Residents sound off on Bartow school board’s proposed millage rate


The chorus of “amens” filling the room made a public hearing on the millage rate seem more like a church service than a government meeting.

The Bartow County School Board held the hearing Monday night to give residents a chance to sound off on its proposal to keep the millage at the current rate of 19.2 mills instead of lowering it to the rollback rate of 18.74 mills.

Thirteen speakers addressed Superintendent Dr. John Harper and the five school board members during the 45-minute hearing, some detailing how their taxes increased this year after their property was reassessed and others asking the board to eliminate school taxes for seniors.

Many people in the nearly full board room showed they agreed with the speakers with “amens” and “that’s rights” and applause.

Chief Financial Officer Megan Brown made a short presentation at the beginning of the hearing to show how a property’s net value and school taxes were calculated. She also showed how school taxes could go up or down, even if the millage rate stayed the same, if the property was reassessed at a higher or lower value.

Michelle Pate of Cartersville said she bought her house in 2002, and almost every year since, there’s been a reassessment or “some kind of increase” in her property taxes.

“It’s starting to become a burden for my family, and it’s decreasing the quality of our life,” she said, noting her diabetic husband and her son with two chronic illnesses require expensive medications. “If we can lower the millage rate or find out another way to get the money that we need for education, it would help a lot of people. ... It would really help my family and the quality of our life if we didn’t get a tax increase every year.”

Cartersville resident Laurie Faultz asked the board to look at the situation with rental-property owners and their renters.

While doing some investigating, she said she discovered that rental-property values in her neighborhood were less than homeowners’ property values.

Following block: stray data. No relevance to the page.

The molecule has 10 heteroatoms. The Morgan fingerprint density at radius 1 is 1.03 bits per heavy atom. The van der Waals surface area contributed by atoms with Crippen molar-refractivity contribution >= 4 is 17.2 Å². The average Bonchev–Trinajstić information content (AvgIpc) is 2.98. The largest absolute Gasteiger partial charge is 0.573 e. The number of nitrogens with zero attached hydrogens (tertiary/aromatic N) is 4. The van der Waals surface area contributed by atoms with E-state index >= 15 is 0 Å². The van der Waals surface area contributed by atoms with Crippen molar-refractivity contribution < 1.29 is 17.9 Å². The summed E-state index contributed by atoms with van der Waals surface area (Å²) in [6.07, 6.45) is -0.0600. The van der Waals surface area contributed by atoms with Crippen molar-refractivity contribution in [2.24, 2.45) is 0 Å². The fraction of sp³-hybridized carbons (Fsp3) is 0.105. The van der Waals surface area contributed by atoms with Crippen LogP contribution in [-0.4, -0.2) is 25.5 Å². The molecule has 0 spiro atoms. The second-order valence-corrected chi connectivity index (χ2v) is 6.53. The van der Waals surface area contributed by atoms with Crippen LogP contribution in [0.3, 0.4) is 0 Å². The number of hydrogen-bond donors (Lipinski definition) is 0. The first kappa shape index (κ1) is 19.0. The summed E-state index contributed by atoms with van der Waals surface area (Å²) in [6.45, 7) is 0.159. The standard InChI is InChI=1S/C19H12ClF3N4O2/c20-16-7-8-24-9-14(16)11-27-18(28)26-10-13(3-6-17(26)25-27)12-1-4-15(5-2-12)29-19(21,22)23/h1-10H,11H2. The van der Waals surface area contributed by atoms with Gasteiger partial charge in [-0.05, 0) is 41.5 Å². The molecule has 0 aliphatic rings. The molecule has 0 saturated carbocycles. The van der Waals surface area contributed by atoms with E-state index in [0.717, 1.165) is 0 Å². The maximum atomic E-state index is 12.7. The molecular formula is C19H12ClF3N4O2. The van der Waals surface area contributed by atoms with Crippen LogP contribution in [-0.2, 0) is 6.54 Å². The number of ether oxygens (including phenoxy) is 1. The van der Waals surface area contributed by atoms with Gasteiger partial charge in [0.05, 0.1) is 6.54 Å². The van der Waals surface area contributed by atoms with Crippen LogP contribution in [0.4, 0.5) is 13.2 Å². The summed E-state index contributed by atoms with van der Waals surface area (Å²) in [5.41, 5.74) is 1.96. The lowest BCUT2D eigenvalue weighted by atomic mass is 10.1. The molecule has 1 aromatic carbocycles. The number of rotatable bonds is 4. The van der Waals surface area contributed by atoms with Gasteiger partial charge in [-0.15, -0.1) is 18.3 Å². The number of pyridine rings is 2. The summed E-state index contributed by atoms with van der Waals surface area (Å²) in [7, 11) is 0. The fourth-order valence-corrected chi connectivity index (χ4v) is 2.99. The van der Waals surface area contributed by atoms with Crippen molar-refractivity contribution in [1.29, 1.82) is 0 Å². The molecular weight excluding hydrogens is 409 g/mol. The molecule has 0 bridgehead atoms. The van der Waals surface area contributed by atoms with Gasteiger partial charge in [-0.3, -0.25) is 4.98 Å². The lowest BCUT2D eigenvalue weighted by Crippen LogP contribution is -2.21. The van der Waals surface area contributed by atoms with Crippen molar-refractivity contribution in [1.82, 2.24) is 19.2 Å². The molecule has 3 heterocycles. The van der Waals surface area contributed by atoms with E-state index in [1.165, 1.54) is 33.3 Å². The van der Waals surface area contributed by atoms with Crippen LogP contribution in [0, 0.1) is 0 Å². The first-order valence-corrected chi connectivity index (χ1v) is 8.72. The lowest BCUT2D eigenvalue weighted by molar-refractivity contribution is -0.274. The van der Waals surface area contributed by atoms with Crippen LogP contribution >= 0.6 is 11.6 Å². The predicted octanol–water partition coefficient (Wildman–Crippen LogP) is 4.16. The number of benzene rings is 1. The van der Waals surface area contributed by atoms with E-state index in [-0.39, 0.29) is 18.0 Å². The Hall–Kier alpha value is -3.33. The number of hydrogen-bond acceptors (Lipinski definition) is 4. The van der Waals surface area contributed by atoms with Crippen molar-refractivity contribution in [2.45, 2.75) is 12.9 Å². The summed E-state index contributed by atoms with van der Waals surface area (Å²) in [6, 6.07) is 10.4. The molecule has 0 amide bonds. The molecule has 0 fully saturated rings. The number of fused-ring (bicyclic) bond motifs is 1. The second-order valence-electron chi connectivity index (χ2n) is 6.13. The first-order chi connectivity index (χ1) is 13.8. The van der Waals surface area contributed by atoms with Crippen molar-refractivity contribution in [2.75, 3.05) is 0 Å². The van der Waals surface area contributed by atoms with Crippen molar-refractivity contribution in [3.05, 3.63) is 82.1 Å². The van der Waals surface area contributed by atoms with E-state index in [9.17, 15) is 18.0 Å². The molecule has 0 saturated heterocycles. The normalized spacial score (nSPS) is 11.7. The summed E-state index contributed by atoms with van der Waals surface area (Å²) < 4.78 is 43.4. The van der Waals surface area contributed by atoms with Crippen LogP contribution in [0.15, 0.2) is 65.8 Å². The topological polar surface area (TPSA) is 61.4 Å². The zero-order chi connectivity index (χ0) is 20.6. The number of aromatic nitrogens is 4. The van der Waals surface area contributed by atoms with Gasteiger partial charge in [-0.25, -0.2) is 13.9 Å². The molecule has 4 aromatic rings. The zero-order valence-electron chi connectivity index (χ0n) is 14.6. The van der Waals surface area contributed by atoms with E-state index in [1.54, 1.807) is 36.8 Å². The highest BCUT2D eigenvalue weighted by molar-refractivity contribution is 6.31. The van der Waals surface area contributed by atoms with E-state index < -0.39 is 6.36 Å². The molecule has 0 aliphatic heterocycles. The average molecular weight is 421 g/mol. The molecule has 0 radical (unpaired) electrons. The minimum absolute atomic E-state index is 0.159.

“[The rental-property] houses were valued at $50,000 less than all of them in the neighborhood,” she said. “When the land value went up, none of theirs went up. When you go across the board, they’re getting a cut in their taxes or paying no increases for, I’m talking decades. ... What’s happening with the rental-property people is that they’re getting a special treatment on their taxes, for whatever reason.”

She also brought up the fact that the people who rent these houses are sending their children to school for free since renters don’t have to pay school taxes.

Charles Cardia of Cartersville said he wanted to see the school district budget because there’s “got to be places we can trim the budget, just like in my house.”

“When we start running out of money, we start trimming the budget,” he said. “We start eating more pinto beans and cornbread, and we put away the fatback because we can’t afford to buy fatback. If we have to do it, I really think the school board should find ways to do it also.”

John Katrek of White wanted to know who gave the board the authority to change its budget or millage rate.

“Any increase in millage should be subject to a public vote also,” he said. “It shouldn’t be your decision. I mean, it’s our money. We should vote on it, not you.”

He also said the board’s job was to “live within your budget and make it work.”

“If you can’t live within your budget and make it work, maybe it’s time for some of you to be replaced,” he said.

He also supported eliminating school taxes for seniors, saying more money should start coming in soon when “these tax-exempt corporate freeloaders that are all getting tax breaks” have to start paying taxes, “so you shouldn’t really miss the seniors.”

White resident Maureen Fulmer, a Cobb County native, said she loves Bartow County, “but I don’t like having to pay school tax.”

“In Cobb County, when you’re 62, you pay no more school tax,” she said. “... I would just like for you to think of the seniors, really think of us.”Frank Johnson of Cartersville said other counties around Bartow have school-tax exemptions for seniors, and “seniors in this county need to have the same opportunity.”

“[This is] one thing that needs to be addressed,” he said. “If you don’t, you’re going to start losing senior citizens. Whenever they start downsizing, they’re going to other counties, and we’re going to have take a look at that at some point if we’re going to try to avoid that.”

After the hearing, board Chairwoman Anna Sullivan said she was “grateful to have the community’s participation in our discussions.”

“This not only helps us in our decision-making but also in clarifying any misperceptions,” she said. “Several speakers indicated they believe we are increasing the millage rate. That is absolutely not the case. The proposed millage rate under discussion is the same as last year’s rate. There is no change requested in the millage rate.

“Dr. Harper’s recommendation to maintain that rate is an effort to continue moving our school system in a positive financial direction, which includes the goals of a consistently balanced budget, the adequate reserve fund required by law and a competitive salary scale for our teachers. These three goals follow several years of cuts throughout our system at all levels and provide a strong foundation for our future in this community.”

The board will have the last of its three public hearings on the proposed millage rate Monday, Aug. 15, at 5 p.m., followed by a called meeting to adopt the final rate, in the central office board room at 65 Gilreath Road in Cartersville.